With Chekka Chivantha Vaanam, Mani Ratnam ditches the romance genre and returns to his Nayakan days

Raja Sekar

September 30, 2018 18:46:30 IST

Mani Ratnam has always been celebrated for his enchanting romantic films. There is no doubt in the ability of the maverick filmmaker who flawlessly depicted love stories of three generations in films like Mouna Ragam, Alaipayuthe, and O Kadhal Kanmani. However, it is unfair to celebrate him only for the aforementioned films and the aesthetic romance which we have been witnessing ever since he marked his debut with Pallavi Anu Pallavi (1983).

When Tamil cinema portrayed the lives of underworld gangsters just like any other rich thug, Ratnam broke the myth and made the audiences root for Velu Nayakar in Nayakan, Tamil cinema's equivalent of Francis Ford Coppola’s The GodfatherNayakan also opened the gates for Selvaraghavan (Pudhupettai), Ranjith (Kaala) and other young filmmakers to make serious films on the life of underworld gangsters. If you look at films like Pudhupettai and Kaala, you will find traces of Nayakan just like how you can find the shades of The Godfather in Nayakan.

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Besides gangster films, Mani Ratnam is also the pioneer in making stylish action entertainers in Tamil cinema. The director's Agni Natchathiram was a trendsetting film in the 1980s, especially for portraying the rivalry between two brothers from different mothers and for the glossy climax. His heist film Thiruda Thiruda (1993, co-written by Ram Gopal Varma) was another landmark movie in Kollywood but unfortunately, it wasn’t a commercial success. The action and chase scenes in Thiruda Thiruda were on par with the Hollywood action movies of the nineties.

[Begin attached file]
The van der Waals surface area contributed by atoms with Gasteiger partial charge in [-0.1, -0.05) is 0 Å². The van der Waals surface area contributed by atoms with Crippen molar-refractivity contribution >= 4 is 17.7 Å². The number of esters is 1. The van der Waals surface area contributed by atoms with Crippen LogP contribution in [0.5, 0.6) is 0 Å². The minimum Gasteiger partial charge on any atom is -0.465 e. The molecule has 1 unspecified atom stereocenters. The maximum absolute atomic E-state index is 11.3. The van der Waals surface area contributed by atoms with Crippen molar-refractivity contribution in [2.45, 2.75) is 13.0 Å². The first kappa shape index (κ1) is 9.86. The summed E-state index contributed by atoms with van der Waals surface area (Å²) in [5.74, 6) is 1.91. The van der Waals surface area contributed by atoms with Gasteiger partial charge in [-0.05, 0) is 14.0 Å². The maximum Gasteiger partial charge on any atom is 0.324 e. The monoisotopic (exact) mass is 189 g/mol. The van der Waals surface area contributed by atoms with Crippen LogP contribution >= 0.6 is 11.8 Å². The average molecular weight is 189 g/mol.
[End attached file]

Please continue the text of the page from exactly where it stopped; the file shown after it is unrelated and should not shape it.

Nowadays, biopics have become the go-to genre to mint money but the director proved his grasp over biographical films long before they became fashionable. Nayakan, Iruvar and Guru are excellent source materials to know about Varadaraja Mudaliar, the friendship of MGR-Karunanidhi and the rise of business tycoon Dhirubhai Ambani respectively.

Even before Nayakan, Mani Ratnam wanted to make a stylish spy thriller with Kamal Haasan but producers said big ‘no’ to the project and it was shelved. In an earlier interaction with Firstpost, Kamal had said “After watching Vikram (a spy thriller), Mani Ratnam was worried because film market scientists didn’t allow him to direct a spy thriller featuring me in the lead. Tamil cinema missed the lovely combo of Mani Ratnam and Sujatha and Kamal Haasan because of those analysts”.

His soft-spoken yet deadly villains are memorable. Most of them are either politicos or gangsters. In Thalapathi, Amrish Puri was an aged local gangster and politician but he never mouthed punchlines or challenged the hero; things were kept subtle in his characterisation. Later, many filmmakers followed this trend in Tamil cinema. More than Amrish Puri, Thilakan’s role as the deadly politician Arumai Nayagam in Chatriyan (Ratnam's credited as the writer) is easily one of the best-sketched villains in Tamil cinema. In both Chatriyan and Thalapathi, the antagonists were aged and physically much weaker than the protagonists, yet Ratnam convinced us that they were dangerous. In real life, not all gangsters are young and muscular. Therefore Ratnam adds a touch of realism and to these villains.